When he was a kid, my dad could shoot marbles better than anyone else in Florence, Colorado. It gave him a place to camp when the world did a number on him.
Know what he's talking about?
With writing, it seems I'm naturally a little bit good with dialogue (thank goodness), titles (they're fun) and . . . brainstorming.
Brainstorming for others. Not for myself. For myself, I pretty much suck.
A gazillion years ago, when I wore a corporate hat, I learned how to brainstorm through some management classes. That's not to say there haven't been improvements—did I say "years ago?"—but the general let-loose mentality still applies.
The difference is that brainstorming in a group is way different than brainstorming as a solo exercise. With a group, you feed off each other. Every new idea or word or even hiccup, can create the brilliant leap everyone is looking for.
Solo? Think Stuck. Or Suck. Take your pick.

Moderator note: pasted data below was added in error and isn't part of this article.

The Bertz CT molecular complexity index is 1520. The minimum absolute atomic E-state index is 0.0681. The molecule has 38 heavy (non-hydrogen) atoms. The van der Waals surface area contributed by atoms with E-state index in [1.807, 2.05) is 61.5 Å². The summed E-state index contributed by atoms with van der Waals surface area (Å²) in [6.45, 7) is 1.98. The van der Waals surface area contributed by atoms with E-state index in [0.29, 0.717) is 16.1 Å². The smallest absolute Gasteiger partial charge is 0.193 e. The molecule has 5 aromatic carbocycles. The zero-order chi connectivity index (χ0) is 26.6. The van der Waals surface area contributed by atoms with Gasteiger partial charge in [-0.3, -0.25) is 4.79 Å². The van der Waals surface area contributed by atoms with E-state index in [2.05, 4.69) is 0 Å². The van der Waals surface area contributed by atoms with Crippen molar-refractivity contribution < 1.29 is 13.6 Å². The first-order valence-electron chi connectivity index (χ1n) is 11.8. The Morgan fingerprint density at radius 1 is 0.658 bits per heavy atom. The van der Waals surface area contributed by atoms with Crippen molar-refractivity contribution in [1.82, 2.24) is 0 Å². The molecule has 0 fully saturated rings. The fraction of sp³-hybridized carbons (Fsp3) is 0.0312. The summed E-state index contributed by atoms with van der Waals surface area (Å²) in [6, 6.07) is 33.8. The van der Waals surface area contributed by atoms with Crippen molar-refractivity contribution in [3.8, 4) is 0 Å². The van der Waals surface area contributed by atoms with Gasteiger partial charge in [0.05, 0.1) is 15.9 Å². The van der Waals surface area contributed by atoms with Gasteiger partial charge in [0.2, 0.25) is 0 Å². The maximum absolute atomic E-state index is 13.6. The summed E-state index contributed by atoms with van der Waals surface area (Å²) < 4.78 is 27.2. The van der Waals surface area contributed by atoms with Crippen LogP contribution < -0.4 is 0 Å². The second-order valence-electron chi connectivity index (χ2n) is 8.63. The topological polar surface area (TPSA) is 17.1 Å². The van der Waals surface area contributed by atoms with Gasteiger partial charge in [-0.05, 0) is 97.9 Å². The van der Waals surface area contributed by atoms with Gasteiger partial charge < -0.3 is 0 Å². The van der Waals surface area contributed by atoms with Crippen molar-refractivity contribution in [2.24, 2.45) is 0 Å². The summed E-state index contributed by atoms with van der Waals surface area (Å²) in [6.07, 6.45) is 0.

I love brainstorming. It feeds my energy. I rarely remember one thing I've come up with one second later. That's the beauty of it. When I'm helping someone else, they're the focus. Their need. Not necessarily my idea.
So. If you're afraid someone might steal your idea, think again. Not only will it probably be out of their minds in a nano-second, it's probably already been thought of.
Any idea, put into the hands of an individual, is going to take on that individual's nuance. Their history. Their perspective.
Two questions for you to think about. What is your Shooting Marbles place to excel?
And, are you holding your ideas so close to the vest you might be missing something fabulous by becoming vulnerable and brainstorming?
CR: Anne Lamott and I are spending a few brief minutes together every night. If she walked into my house right now, she'd be welcomed as a friend. I'd even change the sheets in the guest room on the spur of the moment, just in case.
It's all better with friends.